What is a software licence agreement?

A software  licence agreement (Software Licence Agreement) is a contract where one party (Licensor) grants to another party (Licensee) the right to use the defined software.  It is often used by software developers (Developers) so that they can build and own a core application, customise it for particular clients and provide them with a licence to use the core.  In many cases this licence has been the start of a substantial business enterprise.  The term Software Licence Agreement can apply to both installed software as well as cloud based applications.  That said cloud based Apps are commonly referred to as “Software as a service contracts” or SaaS Contracts because they involve the right to access and use a software application as opposed to a right to reproduce the code.

The clauses required to be included in a Software Licence Agreement will depend on the nature of the Software itself and the business model of the developer.   Software Licence Agreements are also commonly called “End User Licence Agreements” or EULA’s (EULA).

Common clauses in Software Licence Agreements

The contents of a Software Licence Agreement will vary according to the nature of the App that is licenced, what it is used for as well as the amount and extent of support that is required.   Common clauses in Software Licence Agreements include:

  • License fee – Licence fees vary depending on the business model which may be subscription based or, less commonly, a once off licence fee for the life of the version of the software (Perpetual Licence).
  • Master licence rights – If the Licensee can sublicense the Software perhaps they also have ‘master license right’ allowing them to use it to create and subsequently sublicence bespoke versions – almost anything is possible.
  • Free trials – Commonly software providers are offering free trials of the software to prospective Licensee’s. Care must be taken to ensure the terms of these free trials are express.  Commonly the agreement will detail what happens to data which is entered into the trial version of the software.  It may or may not be retained when moving to a paid version.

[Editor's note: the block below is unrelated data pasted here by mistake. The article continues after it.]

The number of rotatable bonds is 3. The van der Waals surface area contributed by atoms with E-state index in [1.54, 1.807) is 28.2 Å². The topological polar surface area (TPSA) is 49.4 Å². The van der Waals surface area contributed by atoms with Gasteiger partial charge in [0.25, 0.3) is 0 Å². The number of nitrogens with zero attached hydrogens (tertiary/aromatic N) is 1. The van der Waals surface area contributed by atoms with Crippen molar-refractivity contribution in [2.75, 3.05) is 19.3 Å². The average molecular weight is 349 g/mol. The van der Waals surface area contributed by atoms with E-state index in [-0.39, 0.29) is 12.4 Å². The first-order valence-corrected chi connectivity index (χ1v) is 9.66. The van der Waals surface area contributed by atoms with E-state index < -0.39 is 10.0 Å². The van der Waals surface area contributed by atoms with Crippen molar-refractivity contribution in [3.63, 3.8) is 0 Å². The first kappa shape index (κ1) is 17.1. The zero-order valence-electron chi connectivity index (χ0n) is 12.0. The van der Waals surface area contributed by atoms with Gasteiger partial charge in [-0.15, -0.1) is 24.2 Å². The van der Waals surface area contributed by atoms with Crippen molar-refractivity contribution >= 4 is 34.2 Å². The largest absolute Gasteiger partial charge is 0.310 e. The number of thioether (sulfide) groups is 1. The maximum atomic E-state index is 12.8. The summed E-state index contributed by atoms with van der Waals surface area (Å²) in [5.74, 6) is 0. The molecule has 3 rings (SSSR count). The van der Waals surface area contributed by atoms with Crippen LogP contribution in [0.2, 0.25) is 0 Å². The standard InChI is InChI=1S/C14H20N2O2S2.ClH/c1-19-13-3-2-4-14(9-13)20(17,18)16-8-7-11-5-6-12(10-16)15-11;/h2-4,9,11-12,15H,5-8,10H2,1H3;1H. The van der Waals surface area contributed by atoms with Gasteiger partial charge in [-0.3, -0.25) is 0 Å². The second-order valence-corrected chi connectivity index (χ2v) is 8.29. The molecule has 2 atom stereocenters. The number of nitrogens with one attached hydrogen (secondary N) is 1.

• Support – Rights to access various types of support and the rights to access it and how it is paid for.
  • Term and termination – The Licence would need to include provisions which detail when the software licence comes into effect (Commencement Date), the circumstances which give rise to it ending.
  • Renewal – If the software is licenced for a period of time (Term) then it is usual to include provisions surrounding renewal of a further term including provisions for automatic renewal.
  •  Intellectual property – Intellectual property (IP) clauses are usually substantial and significant in Software Licence Agreements.  They may protect and grant rights to both the Licensor and the Licensee. Clauses relating to IP may set out the conditions upon which the software can be copied, grant the Licensor rights to use the Licensee’s user generated content for example.
  • Reverse engineering – It’s usual for Developers to attempt to contractually protect the IP in the software by including clauses to prohibit reverse engineering.  These need to be carefully drafted to ensure that they are enforceable.
  • Transaction Out of Data – The circumstances where data is transportable (or exportable) from an App and the assistance that the Licensor must provide to the Licensee are usual considerations to include in a Software Licence Agreement.
  • Confidential Information – The nature of the Software may give rise to an obligation of confidence that either the Licensor or the Licensee may wish to protect.  If this is the case then clauses will need to be included that address the contractual obligation of confidence.
  • Indemnity – The Licensor may want to be indemnified against certain losses caused by the Licensee’s use of the Software.   Non-payment is a usual one as is misuse of the Software in a way that it was not intended or in a way that causes loss to the Licensor.   Because each Software Application is different, the indemnities should be tailored to the needs of the Licensor.   For example, an indemnity may be drafted that requires a Licensee to pay the Licensor’s losses if the Software is used in contravention of spam laws.  Such an indemnity would only apply if the Software included features allowing the Licensee to send emails.